Thanksgiving is around the corner. Across the country, people will be traveling great distances and small in order to spend the day with family and loved ones. And across the country, people will sit down around tables and share meals. I wonder how many of those meals will feature left overs. I am not talking about food that will be left over after the meal, although I am sure that there will be such left overs. I am talking about the food that is served *at* the meal. Do people serve left over food for Thanksgiving or do they do what they can to prepare food expressly for the Thanksgiving dinner? As you think about this question, think about the Sunday Mass. Across the country and indeed around the world, people will be traveling great distances and small to observe the Lord’s Day by listening to the Word of God, by praying and singing, and by sharing in the Eucharistic bread and wine. How many assemblies will serve left overs by resorting to consecrated bread stored in a tabernacle?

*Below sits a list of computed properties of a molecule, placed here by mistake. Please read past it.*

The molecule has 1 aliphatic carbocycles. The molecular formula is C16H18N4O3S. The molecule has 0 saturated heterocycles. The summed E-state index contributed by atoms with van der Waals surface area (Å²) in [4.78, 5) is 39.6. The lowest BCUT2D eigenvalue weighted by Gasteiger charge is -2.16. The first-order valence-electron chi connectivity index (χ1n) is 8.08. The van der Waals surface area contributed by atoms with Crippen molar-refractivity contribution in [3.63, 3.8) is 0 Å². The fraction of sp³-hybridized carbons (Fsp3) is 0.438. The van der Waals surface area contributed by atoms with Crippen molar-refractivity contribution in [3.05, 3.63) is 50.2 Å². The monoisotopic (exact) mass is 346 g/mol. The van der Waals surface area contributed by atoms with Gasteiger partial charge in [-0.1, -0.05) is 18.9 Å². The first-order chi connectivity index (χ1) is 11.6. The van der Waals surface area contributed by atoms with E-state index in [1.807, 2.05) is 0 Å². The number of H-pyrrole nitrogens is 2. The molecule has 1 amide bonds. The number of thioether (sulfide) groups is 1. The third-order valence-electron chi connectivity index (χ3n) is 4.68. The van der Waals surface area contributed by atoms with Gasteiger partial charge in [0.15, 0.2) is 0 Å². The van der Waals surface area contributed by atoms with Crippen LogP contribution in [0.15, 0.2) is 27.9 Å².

Surely, the Blessed Sacrament in reserve in the tabernacle is no more or less “blessed” than the elements consecrated during the Mass in question. At the same time, however, the specific consecration at a specific Mass is a function of the Eucharistic praying of this or that specific assembly. It is, as Augustine would say, the mystery meaning “you” that is on the altar (cf. Sermon 272). This “you” is not generic. It refers to the assembly at hand, which has prayed through and with the presbyter that God’s Spirit may sanctify the gifts of bread and wine and sanctify, too, this specific assembly. It is for this reason that both Vatican II’s Constitution on the Sacred Liturgy (in paragraph no. 55) and the General Instruction of the Roman Missal (in nos. 13 and 85) clearly recommend that the assembly partake of elements consecrated at the Mass in question. What is the practice at your parish?
Timothy Brunk, Associate Professor of Theology